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The globe Adolf Hitler gazed upon while contemplating world domination is in remarkably good condition but for one blemish, the bullet hole directly through Berlin, inflicted by a Soviet soldier after the Nazi dictator's defeat in 1945.
The oversized orb is just one highlight of the more-than 8,000 artifacts in the German Historical Museum's groundbreaking new permanent display on the country's 2,000-year-old past, which seeks to help Germans rediscover their identity.
With World War II and the Nazi genocide still in living memory, many Germans have shunned the study of their own past. Museum director Hans Ottomeyer hopes the exhibit can contribute to changing that.
"It is a history that has been shaped by dramatic wars and long periods of peace," Ottomeyer said. "We attempt to show what strategies are used to generate hate, to vilify others, and start wars. On the other hand we show how reasonable policies form the basis for prosperity and times of peace."
Though the 12 years the Nazis were in power makes up one of the largest sections of the exhibit, Ottomeyer said the museum also wanted to make sure to put the era in perspective to show "that there is also another history than the one which found its terrible fulfillment in the 20th century."
The bullet-pierced globe signifies the Nazi collapse.
Among many other items, the museum also displays Hitler's massive wooden desk from his Berlin chancellory, and a model of architect Albert Speer's plan for a massive "Hall of the People," the never-built centerpiece to Hitler's concept of a new Berlin called "Germania."
In addressing the Holocaust, the museum augments artifacts with art and photographs, but focuses on a haunting all-white cutaway model of the gas chambers and crematoria at the Auschwitz-Birkenau concentration camp. Small figures are shown walking in, undressing, being gassed, then being shoveled into the ovens.
"There was a big discussion about how one could present the Holocaust," Trabold said. "How can you look at six million dead? The artist here presents it as individual fates, and when one sees this the unimaginable is slightly more tangible."
The 7,500 square meter (more than 80,000 square foot) exhibition, being officially opened Friday by Chancellor Angela Merkel at the museum on the Unter den Linden boulevard, spans long corridors posted with "milestone" markers, in English and German, that tell the story of each era. Visitors interested in more about a certain period can head off the main path for side exhibits at every stop.
The journey starts in 9 A.D., a common marker of the birth of Germany when Germanic tribes ambushed and destroyed three Roman legions in the Battle of the Teutoburg Forest. The defeat ended Roman plans to extend their power beyond the Rhine River.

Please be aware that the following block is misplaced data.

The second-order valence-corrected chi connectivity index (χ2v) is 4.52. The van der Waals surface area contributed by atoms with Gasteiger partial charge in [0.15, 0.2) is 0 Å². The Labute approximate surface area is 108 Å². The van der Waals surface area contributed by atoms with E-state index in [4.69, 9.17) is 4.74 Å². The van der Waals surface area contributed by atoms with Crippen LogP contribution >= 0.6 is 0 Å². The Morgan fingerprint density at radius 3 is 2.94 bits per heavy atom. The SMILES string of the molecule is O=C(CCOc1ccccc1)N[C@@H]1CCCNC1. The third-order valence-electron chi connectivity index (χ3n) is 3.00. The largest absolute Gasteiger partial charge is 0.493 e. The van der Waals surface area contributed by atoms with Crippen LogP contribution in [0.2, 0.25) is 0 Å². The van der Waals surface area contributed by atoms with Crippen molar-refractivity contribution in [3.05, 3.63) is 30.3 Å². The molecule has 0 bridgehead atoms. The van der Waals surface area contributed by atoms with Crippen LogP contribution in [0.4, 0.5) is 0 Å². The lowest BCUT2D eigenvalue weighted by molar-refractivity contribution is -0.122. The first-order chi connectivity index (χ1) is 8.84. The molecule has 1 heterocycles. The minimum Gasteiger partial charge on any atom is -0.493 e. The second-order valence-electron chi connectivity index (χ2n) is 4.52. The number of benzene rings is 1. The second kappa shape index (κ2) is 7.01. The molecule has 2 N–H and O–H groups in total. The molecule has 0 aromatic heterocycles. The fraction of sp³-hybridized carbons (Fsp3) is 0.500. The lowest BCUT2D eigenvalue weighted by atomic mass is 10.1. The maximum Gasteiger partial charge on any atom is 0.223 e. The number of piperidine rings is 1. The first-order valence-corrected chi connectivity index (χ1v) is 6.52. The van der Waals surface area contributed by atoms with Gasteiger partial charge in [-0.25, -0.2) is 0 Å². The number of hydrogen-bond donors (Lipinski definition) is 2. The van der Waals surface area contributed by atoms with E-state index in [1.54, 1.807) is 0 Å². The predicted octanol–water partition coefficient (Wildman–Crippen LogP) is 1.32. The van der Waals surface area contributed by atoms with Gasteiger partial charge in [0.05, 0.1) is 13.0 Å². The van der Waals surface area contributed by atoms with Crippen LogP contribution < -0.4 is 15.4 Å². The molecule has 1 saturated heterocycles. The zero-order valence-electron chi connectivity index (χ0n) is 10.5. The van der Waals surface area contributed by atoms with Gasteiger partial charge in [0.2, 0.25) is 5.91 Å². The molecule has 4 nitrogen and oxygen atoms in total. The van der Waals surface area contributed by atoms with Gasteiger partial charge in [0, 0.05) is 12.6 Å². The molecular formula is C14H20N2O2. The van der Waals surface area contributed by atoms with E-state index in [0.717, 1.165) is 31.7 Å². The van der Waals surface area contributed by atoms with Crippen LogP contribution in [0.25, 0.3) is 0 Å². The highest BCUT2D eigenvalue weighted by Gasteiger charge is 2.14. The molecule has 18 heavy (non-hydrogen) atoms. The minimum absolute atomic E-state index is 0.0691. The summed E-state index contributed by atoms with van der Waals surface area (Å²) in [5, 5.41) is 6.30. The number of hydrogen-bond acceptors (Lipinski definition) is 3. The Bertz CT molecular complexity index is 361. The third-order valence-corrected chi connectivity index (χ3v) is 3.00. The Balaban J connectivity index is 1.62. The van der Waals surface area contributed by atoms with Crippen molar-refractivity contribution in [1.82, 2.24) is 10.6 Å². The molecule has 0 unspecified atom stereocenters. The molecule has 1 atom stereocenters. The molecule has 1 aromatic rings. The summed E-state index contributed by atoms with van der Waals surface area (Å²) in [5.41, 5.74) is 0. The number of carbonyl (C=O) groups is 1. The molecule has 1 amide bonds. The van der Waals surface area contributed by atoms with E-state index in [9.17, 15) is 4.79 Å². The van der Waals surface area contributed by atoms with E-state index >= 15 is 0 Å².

Alongside bones from the battlefield is the eerie iron mask from a Roman's helmet dug up at the site in northwestern Germany.
"The mask flew off, the Germans took all the silver off of it, and this is what survived," said museum spokesman Rudolf Trabold.
"The exhibits are all originals. The idea is that the objects of the time are all eyewitnesses."
As the visitor walks through the centuries, the museum seeks to put its artifacts in context, using different forms of media from each period to illustrate the era.
Some items of interest include Napoleon's hat that he wore at the Battle of Waterloo, where combined British, Dutch and Prussian troops defeated him in 1815.
A rare German copy of the US Declaration of Independence, dated July 4, 1776 with John Hancock's name at the bottom, starts with "Wenn es im lauf menschlicher Begebenheiten..." instead of the better-known "When in the course of human events..."
"There were a lot of German-speaking citizens in Philadelphia, so they also printed a German edition," said Trabold, adding it is one of three known German-language copies to have survived.
The death mask of German President Paul von Hindenburg, whose passing in 1934 allowed Hitler to effectively take over his office after being elected chancellor the year before, serves to help mark the beginning of the Nazi era.
The exhibition winds up by taking visitors through postwar divided Germany, then to the 1989 fall of the Berlin Wall and reunification, ending with a picture of the "Wrapped Reichstag," when in 1995 New York-based artists Christo and Jeanne-Claude covered the German parliament building in a silvery fabric, creating a flow of vertical folds.
Again, the choice was symbolic.
"A people who can allow that to be done with their house of parliament is comfortable with their history," Trabold said.
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